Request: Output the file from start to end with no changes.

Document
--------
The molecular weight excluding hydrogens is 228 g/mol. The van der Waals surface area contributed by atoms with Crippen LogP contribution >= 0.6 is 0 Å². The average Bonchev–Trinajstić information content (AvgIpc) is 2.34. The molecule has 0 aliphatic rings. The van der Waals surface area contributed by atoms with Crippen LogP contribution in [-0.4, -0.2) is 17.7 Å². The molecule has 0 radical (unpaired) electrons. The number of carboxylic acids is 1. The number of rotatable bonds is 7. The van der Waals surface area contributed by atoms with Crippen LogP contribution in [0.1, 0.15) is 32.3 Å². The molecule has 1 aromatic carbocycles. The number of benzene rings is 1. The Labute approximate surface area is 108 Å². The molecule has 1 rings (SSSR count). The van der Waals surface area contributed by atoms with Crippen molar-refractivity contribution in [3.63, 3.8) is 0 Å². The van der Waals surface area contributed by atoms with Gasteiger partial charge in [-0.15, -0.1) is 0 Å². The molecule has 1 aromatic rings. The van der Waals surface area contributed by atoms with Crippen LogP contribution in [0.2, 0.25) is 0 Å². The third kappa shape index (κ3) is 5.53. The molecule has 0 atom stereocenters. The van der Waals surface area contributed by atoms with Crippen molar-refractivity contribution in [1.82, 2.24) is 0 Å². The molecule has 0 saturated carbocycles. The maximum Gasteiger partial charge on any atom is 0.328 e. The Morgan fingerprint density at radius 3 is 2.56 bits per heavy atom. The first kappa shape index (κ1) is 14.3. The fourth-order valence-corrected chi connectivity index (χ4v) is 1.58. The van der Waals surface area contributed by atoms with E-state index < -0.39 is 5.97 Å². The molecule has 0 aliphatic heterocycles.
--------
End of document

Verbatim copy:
The molecular weight excluding hydrogens is 228 g/mol. The van der Waals surface area contributed by atoms with Crippen LogP contribution >= 0.6 is 0 Å². The average Bonchev–Trinajstić information content (AvgIpc) is 2.34. The molecule has 0 aliphatic rings. The van der Waals surface area contributed by atoms with Crippen LogP contribution in [-0.4, -0.2) is 17.7 Å². The molecule has 0 radical (unpaired) electrons. The number of carboxylic acids is 1. The number of rotatable bonds is 7. The van der Waals surface area contributed by atoms with Crippen LogP contribution in [0.1, 0.15) is 32.3 Å². The molecule has 1 aromatic carbocycles. The number of benzene rings is 1. The Labute approximate surface area is 108 Å². The molecule has 1 rings (SSSR count). The van der Waals surface area contributed by atoms with Crippen molar-refractivity contribution in [3.63, 3.8) is 0 Å². The van der Waals surface area contributed by atoms with Gasteiger partial charge in [-0.15, -0.1) is 0 Å². The molecule has 1 aromatic rings. The van der Waals surface area contributed by atoms with Crippen LogP contribution in [0.2, 0.25) is 0 Å². The third kappa shape index (κ3) is 5.53. The molecule has 0 atom stereocenters. The van der Waals surface area contributed by atoms with Crippen molar-refractivity contribution in [1.82, 2.24) is 0 Å². The molecule has 0 saturated carbocycles. The maximum Gasteiger partial charge on any atom is 0.328 e. The Morgan fingerprint density at radius 3 is 2.56 bits per heavy atom. The first kappa shape index (κ1) is 14.3. The fourth-order valence-corrected chi connectivity index (χ4v) is 1.58. The van der Waals surface area contributed by atoms with E-state index < -0.39 is 5.97 Å². The molecule has 0 aliphatic heterocycles.